Written byColby Hochmuth
The White House announced today its support of Google, Microsoft, Yahoo and other advertising agencies committing to a number of best practices intended to combat online piracy and counterfeiting.
The eight companies agreed to reduce their ad spending with companies and sites engaged in piracy and counterfeiting. The Interactive Advertising Bureau partnered with the companies on this initiative.
In a blog post, the administration called the move a “good example of how the public and private sector can work to combat piracy and counterfeiting while protecting and, in fact, further encourage the innovation made possible by an open Internet.”
Randall Rothenberg, IAB president and CEO, also announced the partnership on the IAB site saying, “bringing these disparate parties together at the same table, we have been able to establish guidelines that strictly protect copyrights, while allowing the digital economy to flourish.”
The White House’s announcement of support is in line with its continuing commitment to reducing infringement of intellectual property. Several weeks ago, the Office of Management and Budget released its 2013 Joint Strategic Plan for Intellectual Property Enforcement, a framework that outlined the landscape of the government’s role in protecting intellectual property over the next three years.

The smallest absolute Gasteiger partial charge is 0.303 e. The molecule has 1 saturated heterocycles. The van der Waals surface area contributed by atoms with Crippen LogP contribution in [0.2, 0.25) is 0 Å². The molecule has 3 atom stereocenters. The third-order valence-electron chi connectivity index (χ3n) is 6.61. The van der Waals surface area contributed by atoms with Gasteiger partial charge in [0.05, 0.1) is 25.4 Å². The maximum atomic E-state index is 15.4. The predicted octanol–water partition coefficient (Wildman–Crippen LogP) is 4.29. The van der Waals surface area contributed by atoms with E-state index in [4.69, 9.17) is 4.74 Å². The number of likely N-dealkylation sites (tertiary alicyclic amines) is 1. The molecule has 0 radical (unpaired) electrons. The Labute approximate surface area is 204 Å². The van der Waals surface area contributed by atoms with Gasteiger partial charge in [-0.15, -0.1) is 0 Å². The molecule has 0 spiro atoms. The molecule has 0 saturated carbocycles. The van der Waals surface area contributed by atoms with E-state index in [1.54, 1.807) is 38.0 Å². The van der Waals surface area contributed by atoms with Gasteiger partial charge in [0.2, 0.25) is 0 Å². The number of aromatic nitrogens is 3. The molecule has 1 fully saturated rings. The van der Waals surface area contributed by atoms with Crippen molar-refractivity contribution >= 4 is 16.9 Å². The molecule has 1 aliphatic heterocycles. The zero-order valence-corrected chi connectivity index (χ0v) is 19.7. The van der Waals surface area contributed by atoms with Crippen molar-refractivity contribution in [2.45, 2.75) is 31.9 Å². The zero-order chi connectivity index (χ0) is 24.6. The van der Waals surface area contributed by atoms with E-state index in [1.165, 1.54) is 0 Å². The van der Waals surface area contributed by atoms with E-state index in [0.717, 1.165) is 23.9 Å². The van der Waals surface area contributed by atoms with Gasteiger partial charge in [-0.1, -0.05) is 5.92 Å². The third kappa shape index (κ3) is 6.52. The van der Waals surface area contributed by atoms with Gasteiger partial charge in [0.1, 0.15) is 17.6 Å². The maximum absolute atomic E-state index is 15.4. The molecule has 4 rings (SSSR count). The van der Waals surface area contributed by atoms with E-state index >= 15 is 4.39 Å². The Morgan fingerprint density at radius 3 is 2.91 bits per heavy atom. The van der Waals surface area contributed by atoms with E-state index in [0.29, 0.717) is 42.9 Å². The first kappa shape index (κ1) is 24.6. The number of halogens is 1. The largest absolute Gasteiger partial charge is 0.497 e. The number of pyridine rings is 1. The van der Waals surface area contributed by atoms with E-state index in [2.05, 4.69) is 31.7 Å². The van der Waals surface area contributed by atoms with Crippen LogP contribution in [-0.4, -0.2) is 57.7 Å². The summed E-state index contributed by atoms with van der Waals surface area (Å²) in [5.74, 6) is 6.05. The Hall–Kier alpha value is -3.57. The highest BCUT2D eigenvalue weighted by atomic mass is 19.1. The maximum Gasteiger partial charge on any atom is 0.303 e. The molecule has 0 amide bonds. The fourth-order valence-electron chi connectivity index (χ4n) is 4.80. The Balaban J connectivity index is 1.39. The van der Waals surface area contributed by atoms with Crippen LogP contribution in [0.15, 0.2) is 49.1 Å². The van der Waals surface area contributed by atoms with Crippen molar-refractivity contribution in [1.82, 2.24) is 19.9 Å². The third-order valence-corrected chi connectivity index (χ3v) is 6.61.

“We will continue to pursue a comprehensive approach to the problems associated with infringement, including increased law enforcement, educational awareness and increased cooperation with our trading partners in order to promote innovation, support jobs, increase exports and maintain our global competitiveness,” Victoria Espinel, U.S. intellectual property enforcement coordinator, said in the blog post.
Congress has also pushed cybertheft and IP rights to the forefront of its conversation. Just last week, the House held a hearing to discuss legislative action to deter IP theft. The House Energy and Commerce Committee’s oversight subcommittee heard from a panel of private and public sector experts on how Congress and federal agencies should address ongoing intellectual property theft moving forward.